How sweet the taste of fresh water to drink following two months of fires and floods.
The drenching the region received last week saw the Brogo Dam jump from 10 per cent capacity to still spilling.
However, it brought with it sediment and debris due to the widespread bushfires making the water unsafe to drink.
BVSC last week took the extreme steps of beginning to cart all the water used in the Brogo-Bermagui system from Bega, and introducing Level 4 water restrictions for this system.
Up to a million litres a day - at a cost in the vicinity of $30,000 a day - is being trucked into the northern part of the shire.
While Level 4 restrictions remain in place, the Army's 2 Combat Engineer Regiment have set up their water purification and desalination system next to Brogo One Reservoir to help supplement the drinking water supplies.
Lance Corporal Mitchell Thorensen of the 2nd Combat Engineers, said he and his team have been on site for a week, purifying around 400,000 litres of drinking water every day.
"This is the best experience we can get honestly," the lance corporal said.
"Performing an operational job on water - we're the only people we know who have done it. Here and on Kangaroo Island are the only two places it has happened on this operation.
Lance Corporal Thorensen said he was based at Enoggera in Brisbane, and the drive to the Bega Valley in the large Army vehicles was also an interesting opportunity.
"It was good driving experience for the boys. we got a few toots every now and then which is a good morale boost for us as well."
The Brogo River catchment is primarily for agricultural needs, but also supplies drinking water to households in Quaama, Cobargo, Bermagui, Beauty Point, Fairhaven, Wallaga Lake, Wallaga Lake Heights, Akolele and Wallaga Lake Koori Village has been extremely compromised.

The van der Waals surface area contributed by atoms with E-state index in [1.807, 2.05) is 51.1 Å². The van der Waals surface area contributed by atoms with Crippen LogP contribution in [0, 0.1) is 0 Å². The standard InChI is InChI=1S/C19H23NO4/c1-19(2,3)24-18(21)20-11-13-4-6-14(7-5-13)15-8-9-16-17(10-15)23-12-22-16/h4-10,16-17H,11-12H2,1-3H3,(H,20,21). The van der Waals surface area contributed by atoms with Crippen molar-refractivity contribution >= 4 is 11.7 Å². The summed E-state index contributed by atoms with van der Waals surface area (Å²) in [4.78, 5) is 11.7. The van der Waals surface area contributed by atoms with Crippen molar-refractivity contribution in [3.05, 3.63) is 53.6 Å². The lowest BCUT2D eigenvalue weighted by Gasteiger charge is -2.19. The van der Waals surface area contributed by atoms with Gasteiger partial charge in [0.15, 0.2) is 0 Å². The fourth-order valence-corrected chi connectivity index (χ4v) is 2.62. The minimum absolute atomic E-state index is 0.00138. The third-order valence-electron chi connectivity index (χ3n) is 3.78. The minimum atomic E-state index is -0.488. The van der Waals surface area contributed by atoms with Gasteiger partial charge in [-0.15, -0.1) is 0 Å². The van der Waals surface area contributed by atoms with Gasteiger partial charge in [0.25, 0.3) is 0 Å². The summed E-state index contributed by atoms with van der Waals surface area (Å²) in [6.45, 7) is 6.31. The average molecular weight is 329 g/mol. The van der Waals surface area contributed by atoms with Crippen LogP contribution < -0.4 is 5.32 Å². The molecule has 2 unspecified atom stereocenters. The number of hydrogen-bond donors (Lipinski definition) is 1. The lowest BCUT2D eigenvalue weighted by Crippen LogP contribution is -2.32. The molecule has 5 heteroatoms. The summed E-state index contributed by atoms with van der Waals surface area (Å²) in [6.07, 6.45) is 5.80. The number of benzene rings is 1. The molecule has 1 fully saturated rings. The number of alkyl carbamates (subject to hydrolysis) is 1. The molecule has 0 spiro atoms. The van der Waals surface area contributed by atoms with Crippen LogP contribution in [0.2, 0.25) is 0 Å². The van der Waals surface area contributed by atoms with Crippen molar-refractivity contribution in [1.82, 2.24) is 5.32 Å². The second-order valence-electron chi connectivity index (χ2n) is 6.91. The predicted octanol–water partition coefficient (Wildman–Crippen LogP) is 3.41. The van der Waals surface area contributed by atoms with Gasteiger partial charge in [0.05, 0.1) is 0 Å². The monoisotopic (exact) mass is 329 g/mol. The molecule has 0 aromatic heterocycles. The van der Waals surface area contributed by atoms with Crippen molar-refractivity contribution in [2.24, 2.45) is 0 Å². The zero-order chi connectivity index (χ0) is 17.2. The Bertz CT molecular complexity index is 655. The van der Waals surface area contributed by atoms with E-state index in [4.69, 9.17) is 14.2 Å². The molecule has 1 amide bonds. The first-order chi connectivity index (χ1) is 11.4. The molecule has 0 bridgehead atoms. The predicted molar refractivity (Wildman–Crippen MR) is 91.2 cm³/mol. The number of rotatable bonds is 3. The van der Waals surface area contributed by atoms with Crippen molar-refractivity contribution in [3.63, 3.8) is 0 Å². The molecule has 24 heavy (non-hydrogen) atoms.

BVSC water and sewer manager Chris Best said the WPDS can turn any water source into fresh drinking water.
"Australian Army WPDSs are normally used to supply drinking water during major ADF exercises and deployments, but in this case, it will produce up to 400,000 litres a day - 40 per cent of our target volume - for the Brogo-Bermagui supply," Mr Best said.
"This will obviously dramatically reduce the cost to the community and be a terrific help while we continue to work on a longer-term solution.
"Brogo Dam is still overtopping, but the quality of the water in the catchment has improved massively over the past week after it was filled with sediment, ash, soot and debris following the rain; and the re-commissioning of Couria Creek Weir is complete.
"We are making great inroads, but we are planning on also installing a temporary filtration system as a further security measure.
"It is a somewhat perverse situation we find ourselves in as we are about to go to tender for the design and construction of a permanent water treatment plant for the Brogo-Bermagui system, which will provide additional critical control points and multi-barriers to water quality hazards and greatly reduce the reliance on treatments such as chlorine.
"The important thing at present though is we are still able to supply clean water to all our communities."
Under level 4 water restrictions, water may only be used outdoors for essential health and safety purposes. The use of water outdoors for garden watering, washing cars and boats, or for any other purpose is not permitted.
"Figures from the past week show that water use is down, and we can't thank the community enough for the effort that is collectively being made," Mr Best said.
"Please continue to think about how long you spend in the shower and how often you run your washing machine and dishwasher - every drop you save helps secure our water supply.
"We acknowledge the difficulty this situation has created for many people and businesses and we are very appreciative of your understanding and cooperation during this difficult and challenging time."
For more information on water across the shire, visit www.begavalley.nsw.gov.au/water